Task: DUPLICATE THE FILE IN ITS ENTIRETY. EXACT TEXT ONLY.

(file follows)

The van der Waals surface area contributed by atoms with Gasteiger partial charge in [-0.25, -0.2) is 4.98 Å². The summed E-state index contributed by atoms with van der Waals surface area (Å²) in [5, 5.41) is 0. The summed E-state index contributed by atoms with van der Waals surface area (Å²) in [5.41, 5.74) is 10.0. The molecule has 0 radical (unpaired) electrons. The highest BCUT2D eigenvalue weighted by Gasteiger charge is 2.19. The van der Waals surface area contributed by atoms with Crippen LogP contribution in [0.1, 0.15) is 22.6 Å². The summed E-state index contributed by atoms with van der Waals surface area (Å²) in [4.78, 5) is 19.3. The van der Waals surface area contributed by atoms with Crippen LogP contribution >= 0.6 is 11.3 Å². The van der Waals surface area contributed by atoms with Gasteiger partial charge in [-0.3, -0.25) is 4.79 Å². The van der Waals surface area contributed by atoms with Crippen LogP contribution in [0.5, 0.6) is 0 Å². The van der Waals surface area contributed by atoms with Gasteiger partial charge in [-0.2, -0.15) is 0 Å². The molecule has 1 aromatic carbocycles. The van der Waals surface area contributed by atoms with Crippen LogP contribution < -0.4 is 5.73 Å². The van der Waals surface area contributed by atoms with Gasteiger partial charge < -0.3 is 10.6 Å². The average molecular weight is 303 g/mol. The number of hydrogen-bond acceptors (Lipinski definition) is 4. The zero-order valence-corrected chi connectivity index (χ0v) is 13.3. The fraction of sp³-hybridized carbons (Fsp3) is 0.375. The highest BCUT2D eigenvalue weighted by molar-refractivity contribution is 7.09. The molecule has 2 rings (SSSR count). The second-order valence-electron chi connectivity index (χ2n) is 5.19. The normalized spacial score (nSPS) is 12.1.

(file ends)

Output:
The van der Waals surface area contributed by atoms with Gasteiger partial charge in [-0.25, -0.2) is 4.98 Å². The summed E-state index contributed by atoms with van der Waals surface area (Å²) in [5, 5.41) is 0. The summed E-state index contributed by atoms with van der Waals surface area (Å²) in [5.41, 5.74) is 10.0. The molecule has 0 radical (unpaired) electrons. The highest BCUT2D eigenvalue weighted by Gasteiger charge is 2.19. The van der Waals surface area contributed by atoms with Crippen LogP contribution in [0.1, 0.15) is 22.6 Å². The summed E-state index contributed by atoms with van der Waals surface area (Å²) in [4.78, 5) is 19.3. The van der Waals surface area contributed by atoms with Crippen LogP contribution >= 0.6 is 11.3 Å². The van der Waals surface area contributed by atoms with Gasteiger partial charge in [-0.3, -0.25) is 4.79 Å². The van der Waals surface area contributed by atoms with Crippen LogP contribution in [0.5, 0.6) is 0 Å². The van der Waals surface area contributed by atoms with Gasteiger partial charge in [-0.2, -0.15) is 0 Å². The molecule has 1 aromatic carbocycles. The van der Waals surface area contributed by atoms with Crippen LogP contribution < -0.4 is 5.73 Å². The van der Waals surface area contributed by atoms with Gasteiger partial charge < -0.3 is 10.6 Å². The average molecular weight is 303 g/mol. The number of hydrogen-bond acceptors (Lipinski definition) is 4. The zero-order valence-corrected chi connectivity index (χ0v) is 13.3. The fraction of sp³-hybridized carbons (Fsp3) is 0.375. The highest BCUT2D eigenvalue weighted by molar-refractivity contribution is 7.09. The molecule has 2 rings (SSSR count). The second-order valence-electron chi connectivity index (χ2n) is 5.19. The normalized spacial score (nSPS) is 12.1.